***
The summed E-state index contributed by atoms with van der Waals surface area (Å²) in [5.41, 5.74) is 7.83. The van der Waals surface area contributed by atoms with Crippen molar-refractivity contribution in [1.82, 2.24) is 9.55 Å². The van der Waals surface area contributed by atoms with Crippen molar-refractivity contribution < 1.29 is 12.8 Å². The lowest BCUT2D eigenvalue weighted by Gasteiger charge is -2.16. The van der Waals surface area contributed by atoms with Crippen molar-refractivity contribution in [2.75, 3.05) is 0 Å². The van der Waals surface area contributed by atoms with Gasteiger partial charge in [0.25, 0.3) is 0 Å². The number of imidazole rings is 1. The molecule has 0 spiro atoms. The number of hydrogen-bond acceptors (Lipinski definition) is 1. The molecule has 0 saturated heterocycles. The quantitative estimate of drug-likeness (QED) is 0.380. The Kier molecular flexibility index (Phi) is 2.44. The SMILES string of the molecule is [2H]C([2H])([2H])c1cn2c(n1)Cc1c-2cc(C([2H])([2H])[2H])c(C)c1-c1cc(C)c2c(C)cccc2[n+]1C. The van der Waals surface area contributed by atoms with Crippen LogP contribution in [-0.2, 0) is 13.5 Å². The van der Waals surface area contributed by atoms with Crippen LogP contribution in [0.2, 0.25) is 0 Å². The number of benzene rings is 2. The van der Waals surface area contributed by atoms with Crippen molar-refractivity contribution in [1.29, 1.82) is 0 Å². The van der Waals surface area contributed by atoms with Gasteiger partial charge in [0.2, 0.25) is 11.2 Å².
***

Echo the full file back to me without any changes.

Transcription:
The summed E-state index contributed by atoms with van der Waals surface area (Å²) in [5.41, 5.74) is 7.83. The van der Waals surface area contributed by atoms with Crippen molar-refractivity contribution in [1.82, 2.24) is 9.55 Å². The van der Waals surface area contributed by atoms with Crippen molar-refractivity contribution < 1.29 is 12.8 Å². The lowest BCUT2D eigenvalue weighted by Gasteiger charge is -2.16. The van der Waals surface area contributed by atoms with Crippen molar-refractivity contribution in [2.75, 3.05) is 0 Å². The van der Waals surface area contributed by atoms with Gasteiger partial charge in [0.25, 0.3) is 0 Å². The number of imidazole rings is 1. The molecule has 0 spiro atoms. The number of hydrogen-bond acceptors (Lipinski definition) is 1. The molecule has 0 saturated heterocycles. The quantitative estimate of drug-likeness (QED) is 0.380. The Kier molecular flexibility index (Phi) is 2.44. The SMILES string of the molecule is [2H]C([2H])([2H])c1cn2c(n1)Cc1c-2cc(C([2H])([2H])[2H])c(C)c1-c1cc(C)c2c(C)cccc2[n+]1C. The van der Waals surface area contributed by atoms with Crippen LogP contribution in [-0.2, 0) is 13.5 Å². The van der Waals surface area contributed by atoms with Crippen LogP contribution in [0.2, 0.25) is 0 Å². The number of benzene rings is 2. The van der Waals surface area contributed by atoms with Crippen molar-refractivity contribution in [1.29, 1.82) is 0 Å². The van der Waals surface area contributed by atoms with Gasteiger partial charge in [0.2, 0.25) is 11.2 Å².